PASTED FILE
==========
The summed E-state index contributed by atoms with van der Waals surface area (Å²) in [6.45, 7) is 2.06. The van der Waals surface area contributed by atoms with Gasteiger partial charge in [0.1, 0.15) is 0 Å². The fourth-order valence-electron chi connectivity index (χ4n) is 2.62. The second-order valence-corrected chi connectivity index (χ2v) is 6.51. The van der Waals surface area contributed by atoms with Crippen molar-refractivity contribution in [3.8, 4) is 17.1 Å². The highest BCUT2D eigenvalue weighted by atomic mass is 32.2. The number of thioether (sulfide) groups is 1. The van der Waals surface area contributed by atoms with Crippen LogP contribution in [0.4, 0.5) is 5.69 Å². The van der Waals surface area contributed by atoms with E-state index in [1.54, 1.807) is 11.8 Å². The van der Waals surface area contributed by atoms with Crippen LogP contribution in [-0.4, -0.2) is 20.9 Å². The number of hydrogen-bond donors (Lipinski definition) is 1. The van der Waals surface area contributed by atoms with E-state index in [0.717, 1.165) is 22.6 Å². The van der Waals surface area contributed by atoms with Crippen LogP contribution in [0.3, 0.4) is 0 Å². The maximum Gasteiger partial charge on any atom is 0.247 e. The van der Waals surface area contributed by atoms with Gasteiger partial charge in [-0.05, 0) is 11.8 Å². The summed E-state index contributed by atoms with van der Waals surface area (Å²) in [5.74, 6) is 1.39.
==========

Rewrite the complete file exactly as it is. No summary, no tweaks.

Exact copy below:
The summed E-state index contributed by atoms with van der Waals surface area (Å²) in [6.45, 7) is 2.06. The van der Waals surface area contributed by atoms with Gasteiger partial charge in [0.1, 0.15) is 0 Å². The fourth-order valence-electron chi connectivity index (χ4n) is 2.62. The second-order valence-corrected chi connectivity index (χ2v) is 6.51. The van der Waals surface area contributed by atoms with Crippen molar-refractivity contribution in [3.8, 4) is 17.1 Å². The highest BCUT2D eigenvalue weighted by atomic mass is 32.2. The number of thioether (sulfide) groups is 1. The van der Waals surface area contributed by atoms with Crippen LogP contribution in [0.4, 0.5) is 5.69 Å². The van der Waals surface area contributed by atoms with E-state index in [1.54, 1.807) is 11.8 Å². The van der Waals surface area contributed by atoms with Crippen LogP contribution in [-0.4, -0.2) is 20.9 Å². The number of hydrogen-bond donors (Lipinski definition) is 1. The van der Waals surface area contributed by atoms with E-state index in [0.717, 1.165) is 22.6 Å². The van der Waals surface area contributed by atoms with Crippen LogP contribution in [0.3, 0.4) is 0 Å². The maximum Gasteiger partial charge on any atom is 0.247 e. The van der Waals surface area contributed by atoms with Gasteiger partial charge in [-0.05, 0) is 11.8 Å². The summed E-state index contributed by atoms with van der Waals surface area (Å²) in [5.74, 6) is 1.39.